BY Led Black (@Led_Black)
Today is the day – hooray, hooray. Matthew Gallaway’s first novel The Metropolis Case is officially in stores today, so make sure you go out and support this local writer, blogger and friend to the UC. Mr. Gallaway is an amazing novelist but don’t take my word for it, this is what the NY Times had to say: “It’s to the credit of Matthew Gallaway’s enchanting, often funny first novel that it doesn’t require a corresponding degree of obsession from readers, but may leave them similarly transported: the book is so well written — there’s hardly a lazy sentence here — and filled with such memorable lead and supporting players that it quickly absorbs you into its worlds.” The NY Post also listed The Metropolis Case as required reading recently. Even with all the hustle and bustle associated with a book release, Matthew still had some time to answer a few of our questions.
Q: Congrats on the rave review in the NY Times. How does it feel to see your work described in such glowing terms?
A: It’s beyond amazing and I’m still totally buzzed from the whole thing because I didn’t know it was happening until it appeared. It’s really a dream come true to work so hard for so long and then to receive some serious critical acclaim in the spotlight.
Q: How long from start to finish did the book take?
A: I started drafts of the book maybe a year or so before 9/11, so it really took me the better part of a decade to finish. (Most of the past three years were spent revising it, first with my agent and my editor.)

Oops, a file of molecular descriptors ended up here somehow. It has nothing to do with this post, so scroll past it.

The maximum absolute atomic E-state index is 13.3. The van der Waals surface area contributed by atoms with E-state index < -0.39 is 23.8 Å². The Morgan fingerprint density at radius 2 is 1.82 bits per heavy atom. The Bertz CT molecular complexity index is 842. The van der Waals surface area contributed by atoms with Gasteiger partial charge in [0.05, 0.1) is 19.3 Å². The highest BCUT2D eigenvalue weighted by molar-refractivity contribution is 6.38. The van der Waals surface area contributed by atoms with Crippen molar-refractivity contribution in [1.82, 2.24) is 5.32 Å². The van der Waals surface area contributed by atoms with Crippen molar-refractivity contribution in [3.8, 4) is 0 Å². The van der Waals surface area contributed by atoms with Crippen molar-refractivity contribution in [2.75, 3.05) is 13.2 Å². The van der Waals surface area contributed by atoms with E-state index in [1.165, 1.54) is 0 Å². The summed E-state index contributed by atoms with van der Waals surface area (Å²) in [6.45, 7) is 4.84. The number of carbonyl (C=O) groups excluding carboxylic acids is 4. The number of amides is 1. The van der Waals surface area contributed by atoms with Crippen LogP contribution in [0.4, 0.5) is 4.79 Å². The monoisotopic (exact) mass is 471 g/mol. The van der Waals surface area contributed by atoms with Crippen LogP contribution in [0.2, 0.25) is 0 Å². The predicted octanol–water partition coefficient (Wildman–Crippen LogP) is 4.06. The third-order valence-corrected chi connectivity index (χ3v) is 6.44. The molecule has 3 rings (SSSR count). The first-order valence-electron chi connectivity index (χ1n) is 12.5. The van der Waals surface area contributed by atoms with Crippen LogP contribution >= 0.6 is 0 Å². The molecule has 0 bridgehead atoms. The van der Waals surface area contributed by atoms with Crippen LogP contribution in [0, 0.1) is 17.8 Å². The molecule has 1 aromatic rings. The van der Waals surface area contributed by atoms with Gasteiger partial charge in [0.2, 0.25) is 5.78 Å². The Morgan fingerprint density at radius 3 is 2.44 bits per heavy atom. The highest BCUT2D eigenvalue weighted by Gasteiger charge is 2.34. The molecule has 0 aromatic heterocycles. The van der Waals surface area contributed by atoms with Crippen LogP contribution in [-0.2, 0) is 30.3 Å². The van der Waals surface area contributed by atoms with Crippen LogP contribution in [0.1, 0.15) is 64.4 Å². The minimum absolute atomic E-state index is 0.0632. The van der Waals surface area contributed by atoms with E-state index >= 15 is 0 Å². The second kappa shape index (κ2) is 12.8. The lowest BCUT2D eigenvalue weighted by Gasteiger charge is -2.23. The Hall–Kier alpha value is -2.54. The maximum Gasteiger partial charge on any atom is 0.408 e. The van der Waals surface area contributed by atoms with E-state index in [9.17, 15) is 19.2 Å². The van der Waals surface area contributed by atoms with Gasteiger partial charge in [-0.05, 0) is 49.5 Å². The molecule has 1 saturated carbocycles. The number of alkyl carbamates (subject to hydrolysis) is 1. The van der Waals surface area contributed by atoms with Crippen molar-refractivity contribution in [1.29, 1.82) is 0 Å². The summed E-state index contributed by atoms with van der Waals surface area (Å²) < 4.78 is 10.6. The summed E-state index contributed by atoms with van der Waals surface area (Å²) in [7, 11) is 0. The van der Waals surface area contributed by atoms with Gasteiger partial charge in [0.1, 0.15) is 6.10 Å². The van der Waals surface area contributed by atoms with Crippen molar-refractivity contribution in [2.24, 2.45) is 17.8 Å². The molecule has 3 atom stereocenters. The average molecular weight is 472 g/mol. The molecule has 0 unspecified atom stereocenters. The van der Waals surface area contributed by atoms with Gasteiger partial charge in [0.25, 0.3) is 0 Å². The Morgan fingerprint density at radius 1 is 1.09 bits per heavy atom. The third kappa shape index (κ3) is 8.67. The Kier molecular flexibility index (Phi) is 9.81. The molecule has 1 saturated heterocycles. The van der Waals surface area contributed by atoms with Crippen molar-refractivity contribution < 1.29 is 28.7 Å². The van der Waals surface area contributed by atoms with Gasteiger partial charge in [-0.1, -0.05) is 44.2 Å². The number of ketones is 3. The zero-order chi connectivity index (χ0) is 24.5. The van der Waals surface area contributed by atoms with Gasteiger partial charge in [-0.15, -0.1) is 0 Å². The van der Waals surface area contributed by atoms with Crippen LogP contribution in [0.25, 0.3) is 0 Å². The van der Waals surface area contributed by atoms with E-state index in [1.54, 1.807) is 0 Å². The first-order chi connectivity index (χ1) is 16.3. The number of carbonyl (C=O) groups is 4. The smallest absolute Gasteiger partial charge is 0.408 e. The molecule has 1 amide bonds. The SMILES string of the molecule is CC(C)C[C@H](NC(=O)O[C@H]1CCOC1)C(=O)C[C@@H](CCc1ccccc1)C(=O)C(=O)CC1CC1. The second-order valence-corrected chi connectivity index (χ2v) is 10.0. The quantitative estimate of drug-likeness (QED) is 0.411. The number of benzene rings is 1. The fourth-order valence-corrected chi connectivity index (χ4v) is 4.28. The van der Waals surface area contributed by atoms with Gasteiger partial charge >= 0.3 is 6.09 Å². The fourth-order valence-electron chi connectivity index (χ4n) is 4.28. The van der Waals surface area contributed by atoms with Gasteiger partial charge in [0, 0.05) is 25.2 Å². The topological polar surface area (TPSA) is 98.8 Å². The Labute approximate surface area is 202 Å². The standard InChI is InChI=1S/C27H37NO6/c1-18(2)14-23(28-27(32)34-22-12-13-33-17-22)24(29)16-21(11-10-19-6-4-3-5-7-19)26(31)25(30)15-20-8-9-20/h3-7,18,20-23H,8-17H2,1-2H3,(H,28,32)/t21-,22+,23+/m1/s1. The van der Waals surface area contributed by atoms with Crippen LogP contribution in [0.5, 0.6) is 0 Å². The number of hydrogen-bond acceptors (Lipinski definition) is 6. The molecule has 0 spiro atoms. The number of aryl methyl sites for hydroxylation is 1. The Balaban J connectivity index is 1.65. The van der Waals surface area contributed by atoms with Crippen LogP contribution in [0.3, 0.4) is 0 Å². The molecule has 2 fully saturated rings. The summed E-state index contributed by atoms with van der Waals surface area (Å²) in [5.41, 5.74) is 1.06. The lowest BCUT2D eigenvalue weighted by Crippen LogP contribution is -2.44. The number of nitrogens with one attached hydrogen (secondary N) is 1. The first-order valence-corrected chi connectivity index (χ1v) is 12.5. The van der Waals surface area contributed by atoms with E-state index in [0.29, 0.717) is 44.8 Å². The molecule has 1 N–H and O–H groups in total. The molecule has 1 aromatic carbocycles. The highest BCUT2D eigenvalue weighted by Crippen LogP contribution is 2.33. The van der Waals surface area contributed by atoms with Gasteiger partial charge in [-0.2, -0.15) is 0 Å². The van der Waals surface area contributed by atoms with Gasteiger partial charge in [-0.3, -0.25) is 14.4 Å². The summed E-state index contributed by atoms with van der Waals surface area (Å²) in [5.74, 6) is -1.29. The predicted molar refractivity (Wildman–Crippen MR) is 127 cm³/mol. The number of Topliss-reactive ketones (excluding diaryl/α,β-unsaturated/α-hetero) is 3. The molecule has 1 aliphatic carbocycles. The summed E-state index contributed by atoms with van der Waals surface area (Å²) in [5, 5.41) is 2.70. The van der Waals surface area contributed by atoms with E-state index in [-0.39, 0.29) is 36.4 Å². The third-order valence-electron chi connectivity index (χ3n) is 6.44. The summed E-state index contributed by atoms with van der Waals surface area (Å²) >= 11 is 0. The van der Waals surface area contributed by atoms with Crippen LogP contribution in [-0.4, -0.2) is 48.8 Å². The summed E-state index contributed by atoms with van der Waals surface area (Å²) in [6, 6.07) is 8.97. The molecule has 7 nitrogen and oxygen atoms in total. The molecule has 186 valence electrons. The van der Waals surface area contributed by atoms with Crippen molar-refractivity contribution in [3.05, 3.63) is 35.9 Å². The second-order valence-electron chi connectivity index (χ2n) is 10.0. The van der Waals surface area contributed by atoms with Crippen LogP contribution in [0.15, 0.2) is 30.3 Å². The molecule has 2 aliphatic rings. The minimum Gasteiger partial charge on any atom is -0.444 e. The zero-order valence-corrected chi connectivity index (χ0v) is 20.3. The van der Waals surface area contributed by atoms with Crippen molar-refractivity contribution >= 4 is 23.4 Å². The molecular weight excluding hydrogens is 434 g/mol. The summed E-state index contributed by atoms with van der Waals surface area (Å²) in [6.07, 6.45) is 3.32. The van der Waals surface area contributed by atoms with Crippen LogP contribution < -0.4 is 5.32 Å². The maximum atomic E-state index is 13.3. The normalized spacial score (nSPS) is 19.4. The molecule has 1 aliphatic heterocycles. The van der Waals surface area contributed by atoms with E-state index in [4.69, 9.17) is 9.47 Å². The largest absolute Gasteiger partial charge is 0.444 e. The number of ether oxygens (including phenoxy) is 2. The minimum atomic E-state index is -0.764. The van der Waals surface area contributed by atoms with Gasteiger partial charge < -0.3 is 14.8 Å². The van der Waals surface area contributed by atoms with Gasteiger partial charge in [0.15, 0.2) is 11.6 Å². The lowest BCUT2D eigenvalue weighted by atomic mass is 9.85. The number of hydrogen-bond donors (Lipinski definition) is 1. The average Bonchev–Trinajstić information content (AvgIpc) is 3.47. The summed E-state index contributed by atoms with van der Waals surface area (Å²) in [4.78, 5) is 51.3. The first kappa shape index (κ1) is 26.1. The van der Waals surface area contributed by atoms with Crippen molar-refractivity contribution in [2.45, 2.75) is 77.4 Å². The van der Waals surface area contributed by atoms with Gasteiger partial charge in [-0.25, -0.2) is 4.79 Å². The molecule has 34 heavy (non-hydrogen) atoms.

Q: Are you already hard at work on the next one?
A: Yes, I’ve spent most of the past year working on a new one and have a draft that’s about as long as THE METROPOLIS CASE. That said, it still needs a ton of work, and I wish I could say that I felt 100-percent confident about it, but I think part of the process is always to have some doubts about the quality of your work. (Or at least, that’s my process, LOL.)
Q: What part does Uptown play in the novel?
A: Several of the characters spend part of their lives in Washington Heights. I think the neighborhood (which as we all know is so often forgotten or ignored in comparison to the rest of Manhattan) serves as a symbol of outsider status, and dovetails nicely with other aspects of the characters that make them outsiders (whether it’s being gay or fat or having the talent to be a world-class opera singer or even dating someone outside their age/ethnicity/etc). I believe that one of the reasons to write fiction is to break down stereotypes, and to me uptown is a perfect place to do that.
Check out the NY Times Review: Here
Check out the NY Post article: Here
Check out our Uptown Artist post on Matthew: Here